erttheking:

Well, lesson learned. Never call the cops during a home invasion ever. Just Home Alone the situation.

Steal your parents' gun, shoot the robbers, get sent to psch eval, then get put in a film with Elijah Wood that shows that you're still a psycho?

...what? That's what happened isn't it?

erttheking:

Well, lesson learned. Never call the cops during a home invasion ever. Just Home Alone the situation.

And if you live in the boonies where the cops are going to take hours to arrive?

Smithnikov:

erttheking:

Well, lesson learned. Never call the cops during a home invasion ever. Just Home Alone the situation.

And if you live in the boonies where the cops are going to take hours to arrive?

...you call the cops and defend yourself best you can.

Better than just skipping to step two and not having a chance at backup.

I mean, we can invent scenarios where trying to call for help is useless, but at some point you're just screwed.

Smithnikov:

erttheking:

Well, lesson learned. Never call the cops during a home invasion ever. Just Home Alone the situation.

And if you live in the boonies where the cops are going to take hours to arrive?

There's a difference between a situation where calling the cops is an ineffective option and just saying never bother calling the cops ever.

hanselthecaretaker:
Not to mention it?s pretty useless.

Speaking as someone who has had to call the cops to intervene in a domestic violence situation, that's a pile of sloppy, steaming bullshit.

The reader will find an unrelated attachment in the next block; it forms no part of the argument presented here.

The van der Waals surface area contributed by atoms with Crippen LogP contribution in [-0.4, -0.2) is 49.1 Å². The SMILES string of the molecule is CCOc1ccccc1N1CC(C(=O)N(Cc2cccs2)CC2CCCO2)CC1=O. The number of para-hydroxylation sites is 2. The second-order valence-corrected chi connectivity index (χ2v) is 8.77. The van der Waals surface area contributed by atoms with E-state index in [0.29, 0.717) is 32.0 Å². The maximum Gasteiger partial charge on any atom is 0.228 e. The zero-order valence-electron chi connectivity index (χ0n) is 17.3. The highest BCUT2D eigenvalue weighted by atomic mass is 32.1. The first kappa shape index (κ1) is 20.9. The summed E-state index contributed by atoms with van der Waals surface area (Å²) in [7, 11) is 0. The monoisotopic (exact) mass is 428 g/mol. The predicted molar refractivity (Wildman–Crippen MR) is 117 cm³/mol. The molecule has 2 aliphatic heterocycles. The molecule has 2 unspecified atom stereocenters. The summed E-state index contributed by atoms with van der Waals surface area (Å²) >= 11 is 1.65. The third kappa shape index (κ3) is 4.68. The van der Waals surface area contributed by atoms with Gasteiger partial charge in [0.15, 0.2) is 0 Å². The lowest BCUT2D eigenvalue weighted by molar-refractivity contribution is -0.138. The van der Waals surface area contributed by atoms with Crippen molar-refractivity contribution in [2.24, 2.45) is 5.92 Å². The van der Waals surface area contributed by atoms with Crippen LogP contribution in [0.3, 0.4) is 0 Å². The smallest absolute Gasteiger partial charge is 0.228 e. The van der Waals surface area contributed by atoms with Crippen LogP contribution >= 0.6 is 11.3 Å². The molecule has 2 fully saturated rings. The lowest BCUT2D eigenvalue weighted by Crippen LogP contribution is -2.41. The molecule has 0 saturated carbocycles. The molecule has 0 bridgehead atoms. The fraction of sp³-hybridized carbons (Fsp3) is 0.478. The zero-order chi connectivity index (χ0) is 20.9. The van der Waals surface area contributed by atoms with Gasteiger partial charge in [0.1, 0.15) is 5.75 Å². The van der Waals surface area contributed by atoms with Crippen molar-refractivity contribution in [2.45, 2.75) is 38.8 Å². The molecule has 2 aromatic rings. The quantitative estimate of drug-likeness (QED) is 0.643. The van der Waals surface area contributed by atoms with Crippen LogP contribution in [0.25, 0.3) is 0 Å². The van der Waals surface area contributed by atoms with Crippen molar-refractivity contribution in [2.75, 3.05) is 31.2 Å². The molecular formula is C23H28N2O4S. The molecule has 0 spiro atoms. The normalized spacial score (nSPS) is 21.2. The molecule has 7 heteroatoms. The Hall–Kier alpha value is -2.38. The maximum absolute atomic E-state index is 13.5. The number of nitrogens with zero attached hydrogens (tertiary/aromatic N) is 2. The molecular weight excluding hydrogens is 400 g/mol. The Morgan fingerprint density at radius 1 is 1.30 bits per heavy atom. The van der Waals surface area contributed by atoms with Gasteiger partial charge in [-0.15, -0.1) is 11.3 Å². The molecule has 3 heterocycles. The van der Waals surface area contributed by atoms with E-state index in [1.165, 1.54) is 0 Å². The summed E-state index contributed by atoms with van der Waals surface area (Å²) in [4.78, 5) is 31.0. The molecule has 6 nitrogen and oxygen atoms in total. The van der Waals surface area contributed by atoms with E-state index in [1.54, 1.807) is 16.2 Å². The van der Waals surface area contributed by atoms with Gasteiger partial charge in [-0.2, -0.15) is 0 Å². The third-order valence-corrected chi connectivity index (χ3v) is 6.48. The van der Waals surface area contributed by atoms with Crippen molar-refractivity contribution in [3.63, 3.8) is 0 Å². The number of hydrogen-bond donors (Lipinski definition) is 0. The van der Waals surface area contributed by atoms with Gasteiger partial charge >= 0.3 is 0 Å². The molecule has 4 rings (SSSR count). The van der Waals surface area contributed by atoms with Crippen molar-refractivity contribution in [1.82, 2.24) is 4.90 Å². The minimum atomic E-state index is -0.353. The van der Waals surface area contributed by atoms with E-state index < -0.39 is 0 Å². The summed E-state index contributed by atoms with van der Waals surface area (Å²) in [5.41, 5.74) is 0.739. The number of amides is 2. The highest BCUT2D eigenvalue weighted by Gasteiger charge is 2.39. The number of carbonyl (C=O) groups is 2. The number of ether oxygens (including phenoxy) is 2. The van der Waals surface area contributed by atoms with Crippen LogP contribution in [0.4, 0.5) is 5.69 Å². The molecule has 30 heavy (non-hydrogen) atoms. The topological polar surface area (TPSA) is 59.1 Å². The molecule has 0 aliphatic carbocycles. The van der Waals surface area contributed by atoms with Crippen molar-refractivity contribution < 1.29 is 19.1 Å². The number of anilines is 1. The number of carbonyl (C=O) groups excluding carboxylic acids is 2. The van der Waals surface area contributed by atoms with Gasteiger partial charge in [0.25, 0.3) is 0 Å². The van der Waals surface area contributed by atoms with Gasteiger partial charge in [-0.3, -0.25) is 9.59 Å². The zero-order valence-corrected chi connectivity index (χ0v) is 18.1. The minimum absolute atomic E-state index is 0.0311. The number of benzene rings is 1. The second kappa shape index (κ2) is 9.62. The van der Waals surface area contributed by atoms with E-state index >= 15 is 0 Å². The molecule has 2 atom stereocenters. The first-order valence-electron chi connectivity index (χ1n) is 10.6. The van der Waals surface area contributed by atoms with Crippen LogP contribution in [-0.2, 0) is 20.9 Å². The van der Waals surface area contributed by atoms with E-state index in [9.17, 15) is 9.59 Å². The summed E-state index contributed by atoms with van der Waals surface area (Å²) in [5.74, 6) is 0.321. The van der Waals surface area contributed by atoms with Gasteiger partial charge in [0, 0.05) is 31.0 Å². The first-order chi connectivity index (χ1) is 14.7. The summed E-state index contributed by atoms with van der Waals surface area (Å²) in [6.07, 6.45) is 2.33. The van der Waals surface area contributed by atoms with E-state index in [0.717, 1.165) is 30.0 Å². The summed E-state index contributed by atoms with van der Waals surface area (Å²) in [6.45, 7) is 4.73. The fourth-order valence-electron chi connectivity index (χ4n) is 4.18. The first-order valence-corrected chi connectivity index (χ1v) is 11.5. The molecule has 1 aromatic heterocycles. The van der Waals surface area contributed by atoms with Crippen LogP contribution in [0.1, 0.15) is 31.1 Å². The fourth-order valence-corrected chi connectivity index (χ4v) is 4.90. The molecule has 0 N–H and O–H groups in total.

Bleh.

I have nothing whatsoever against games depicting domestic violence or other sensitive material.

But David Cage is not the writer you want doing it. He's not really a writer you want doing anything. He's a miserable hack.

That scene is what you would get if you typed "domestic abuse scene with android" into a script-writing algorithm. It's every cliche movie scene on the subject rolled into one. Because that's what Cage does, he just imitates medicore movies and gets away with it because the writing standards in games are so low that sub-par movie scripts looks passable when compared to the puerile shit that serves as writing in 99% of games.

Plus the scene doesn't even make sense. Why is a robot allowed to commit violence on its owner? Why can't it notify the cops?

Imagine how much more interesting and involved the scene would be if you had to work around the the restricions of the robot's programming to distract or defuse the abuser long enough for the cops to show up. Plus it would allow for a more nuanced exploration of the subject matter than "just shoot the arsehole".

Zhukov:
Imagine how much more interesting and involved the scene would be if you had to work around the the restricions of the robot's programming to distract or defuse the abuser long enough for the cops to show up. Plus it would allow for a more nuanced exploration of the subject matter than "just shoot the arsehole".

See, that would be a compelling story and game. You are designed so you can't act aggressively or disobediently against your owner, so its up to you to figure out a way to side step those limitations. The easy, straightforward options aren't there, so it encourages creative, quick thinking, and also raises an interesting philosophical point about whether we should deliberately design machines with the capacity to cause harm.